For Black women, hair has always been an expression of who we are and an extension of our beauty.
As it often happens, where there is great beauty, there is great envy. Since the times of slavery, African women have often been sought after by White men. Many plantation and slave owners would conceive a large number of Mulatto (Bi-racial) children.
With the growing shades of brown skin and different hair textures, grew the attraction of White men to women of color, as did the disapproval of White women. And so, White women played a significant role in pushing a law that would force Black women to identify themselves as slaves by hiding their hair beneath wraps, scarves, and handkerchiefs.
It was also to eliminate the distraction of a Black woman’s appeal to White men and to distinguish the slave from slave owners because there were Biracial African-American women that could pass for White.
This information leaves me with this question: What is it about Black hair that makes us so attractive to others but ourselves?
Here lies the answer.
In the 1700’s, White Americans would dehumanize Black slaves by calling their hair “wool”. With many Biracial slaves, came lighter skin tones and straighter hair.
In the 1800’s, as recorded by ThirstyRoots.com, “Lighter-skinned, straight-haired slaves commanded higher prices at auction than darker, more kinky-haired ones. Internalizing color consciousness, blacks promoted the idea that blacks with dark skin and kinky hair were less attractive and worthless.”-emphasis added.
When hair relaxer was first introduced (with the promise of instantly growing your hair) African-Americans were brought the option of changing their hair texture to match that of White women. When slavery ended, White women deemed African-American women with relaxed hair to be more “well-adjusted”. This would only promote the stigma that straight hair was more beautiful and that you were a better Black and therefore more sought after.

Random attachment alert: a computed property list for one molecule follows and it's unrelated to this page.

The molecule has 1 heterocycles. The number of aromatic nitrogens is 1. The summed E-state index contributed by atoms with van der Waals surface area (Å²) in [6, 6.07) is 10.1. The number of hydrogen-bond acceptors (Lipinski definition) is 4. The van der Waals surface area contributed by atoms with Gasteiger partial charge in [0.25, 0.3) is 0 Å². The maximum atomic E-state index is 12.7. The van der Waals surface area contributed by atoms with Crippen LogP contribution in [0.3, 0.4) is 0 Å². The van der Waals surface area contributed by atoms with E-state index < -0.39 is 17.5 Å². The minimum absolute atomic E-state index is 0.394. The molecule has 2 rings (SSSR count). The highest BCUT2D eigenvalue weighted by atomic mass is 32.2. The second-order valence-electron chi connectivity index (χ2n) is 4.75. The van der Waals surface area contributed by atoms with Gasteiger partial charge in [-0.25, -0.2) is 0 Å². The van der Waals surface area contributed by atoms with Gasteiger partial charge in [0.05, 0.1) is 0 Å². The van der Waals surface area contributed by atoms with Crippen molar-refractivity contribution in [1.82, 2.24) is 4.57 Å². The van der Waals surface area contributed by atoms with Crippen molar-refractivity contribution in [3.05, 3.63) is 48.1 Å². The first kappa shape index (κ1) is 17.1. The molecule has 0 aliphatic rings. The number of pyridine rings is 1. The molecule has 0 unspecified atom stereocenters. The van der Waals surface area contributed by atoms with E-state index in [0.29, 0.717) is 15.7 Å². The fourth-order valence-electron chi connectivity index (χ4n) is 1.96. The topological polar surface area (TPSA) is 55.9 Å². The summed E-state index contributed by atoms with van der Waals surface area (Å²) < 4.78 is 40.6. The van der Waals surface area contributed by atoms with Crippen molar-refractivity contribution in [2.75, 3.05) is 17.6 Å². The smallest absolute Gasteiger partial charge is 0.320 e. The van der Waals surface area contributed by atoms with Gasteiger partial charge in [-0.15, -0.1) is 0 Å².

Both African-American and White-Americans played a crucial role in the prejudice against Afro-textured hair.
With Mulatto slaves promoting a greater value for looser hair types and White women promoting relaxed hair as a sign of propriety, to this day, these wrong-mindsets have been passed down from generation to generation and became so deeply ingrained in the minds of Americans that what was once considered to be so beautiful and distinguished who a person was and what tribe they were derived from is now disrespected and seen as shameful.
As a result, many women young and old are ashamed of their natural Afro-textured hair. If the idea that “Eurocentric qualities are better” was dismantled, it would not have become apart of our culture, but it has.
By wearing your natural hair the way it is with pride and encouraging others to do the same as well as reminding them how beautiful they are, in years to come, Black natural hair would no longer be a source of shame but of pride.
Why? Because representation matters!
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By: Kierra Walsh
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